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Shopping for new panties and the danger of making assumptions

Last week it was time to buy new underwear. I could go shopping, or do laundry. I went shopping — with tragic results. The company who made my favorite underwear stopped making the style I liked!


My favorite underwear were not on the woman’s underwear wall at the store I always shop at. If my style of underwear is not on the underwear wall, then it doesn’t exist. I wanted to cry. My underwear is gone. How long can I make the seven pair of underwear I own last? Will I wear these seven pair of panties for the rest of my life? Would I be ninety-seven and still wearing the same seven pair of Hanes bikini panties?

Would my panties last another thirty years? (Yes, go ahead, do the math. Subtract thirty from ninety-seven and you will know how old I am.)

I was devastated. Two years ago I had seventy-two pair of underwear. I kept buying new styles to try to find something comfortable. After reading about the minimalist lifestyle I got rid off all the uncomfortable pairs of underwear and pared down my panty stash from seventy-two pair of underwear to seven pair. It is hard to live like a minimalist with 72 pair of underwear.  Hanes bikini style, with no scratch waist band. 

How dare they! How could Hanes stop making the style I liked. It had taken me over twenty-five years to find underwear that didn’t pinch or bind, and were 100% cotton. Victoria Secrets bikini underwear used to be my favorite, but they redesigned their bikini panty and took away half of the fabric. My black Victoria Secret original bikini panties were coming apart at the seams when I found Hanes bikini panties.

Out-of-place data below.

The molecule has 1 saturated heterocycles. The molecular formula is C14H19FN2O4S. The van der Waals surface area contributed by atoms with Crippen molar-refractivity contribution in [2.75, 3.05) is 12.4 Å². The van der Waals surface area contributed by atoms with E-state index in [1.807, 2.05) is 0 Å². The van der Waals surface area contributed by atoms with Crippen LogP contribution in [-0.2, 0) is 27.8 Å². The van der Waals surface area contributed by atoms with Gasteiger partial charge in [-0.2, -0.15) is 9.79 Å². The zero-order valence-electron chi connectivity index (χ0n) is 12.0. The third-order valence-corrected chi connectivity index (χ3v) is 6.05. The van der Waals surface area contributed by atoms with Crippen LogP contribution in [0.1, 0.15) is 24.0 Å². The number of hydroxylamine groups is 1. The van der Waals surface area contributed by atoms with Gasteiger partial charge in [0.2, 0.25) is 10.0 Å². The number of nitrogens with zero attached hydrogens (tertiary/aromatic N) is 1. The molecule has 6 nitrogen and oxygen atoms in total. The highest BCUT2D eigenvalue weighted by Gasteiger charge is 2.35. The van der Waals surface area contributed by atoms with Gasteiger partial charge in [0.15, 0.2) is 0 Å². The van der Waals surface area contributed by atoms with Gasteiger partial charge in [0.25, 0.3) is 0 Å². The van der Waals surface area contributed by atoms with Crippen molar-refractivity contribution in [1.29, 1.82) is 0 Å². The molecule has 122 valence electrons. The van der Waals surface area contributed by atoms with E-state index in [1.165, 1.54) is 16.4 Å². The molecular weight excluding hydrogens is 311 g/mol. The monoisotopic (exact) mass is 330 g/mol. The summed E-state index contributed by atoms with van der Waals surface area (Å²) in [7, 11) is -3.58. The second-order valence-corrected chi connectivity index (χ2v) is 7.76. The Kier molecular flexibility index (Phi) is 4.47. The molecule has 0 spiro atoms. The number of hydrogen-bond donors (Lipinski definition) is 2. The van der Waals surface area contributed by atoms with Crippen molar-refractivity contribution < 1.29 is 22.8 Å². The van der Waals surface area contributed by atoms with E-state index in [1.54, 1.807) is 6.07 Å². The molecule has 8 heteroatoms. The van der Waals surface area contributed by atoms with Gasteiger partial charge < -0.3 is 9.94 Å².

I was loosing sleep over the tragic underwear crisis.

Then a miracle happened. I found Hanes.com. I was doing research on Hanes white underwear for men,  for a book I am illustrating called, How To Be A Cat, when I saw my bikini underwear on the Hanes homepage.

Howtobeacat2_ 3_10_16



My premise was wrong! Hanes didn’t stop making my favorite bikini underwear,  my favorite store didn’t carry them!

The Danger of Making Assumptions

Making assumptions can be tragic. When we accept something as true without proof we can:

1. Never drink milk again. We might think the cows aren’t producing milk anymore if there is no milk in the store, but maybe the milk truck got stuck in traffic.
2. Lose a best friend. When you waved at your best friend, that you have had since grade school, across the street and she didn’t wave back, you assumed she didn’t like you anymore so you stopped answering her phone calls and you never talked to her again. When really, she forgot to put in her contact lens and she didn’t see you.
3. Wear the same seven pair of underwear for thirty years. When you didn’t find your favorite style of underwear on the underwear wall you  assumed the company stopped making that them when really the store just didn’t carry that style.

Have you every made an assumption about something that wasn’t true? Please tell me, I would love to chat as I sit here in my brand new pair of plush, Hanes Bikini underwear with the no-pinch waistband. Click here to comment. HERE or just scroll to the bottom of the blog post.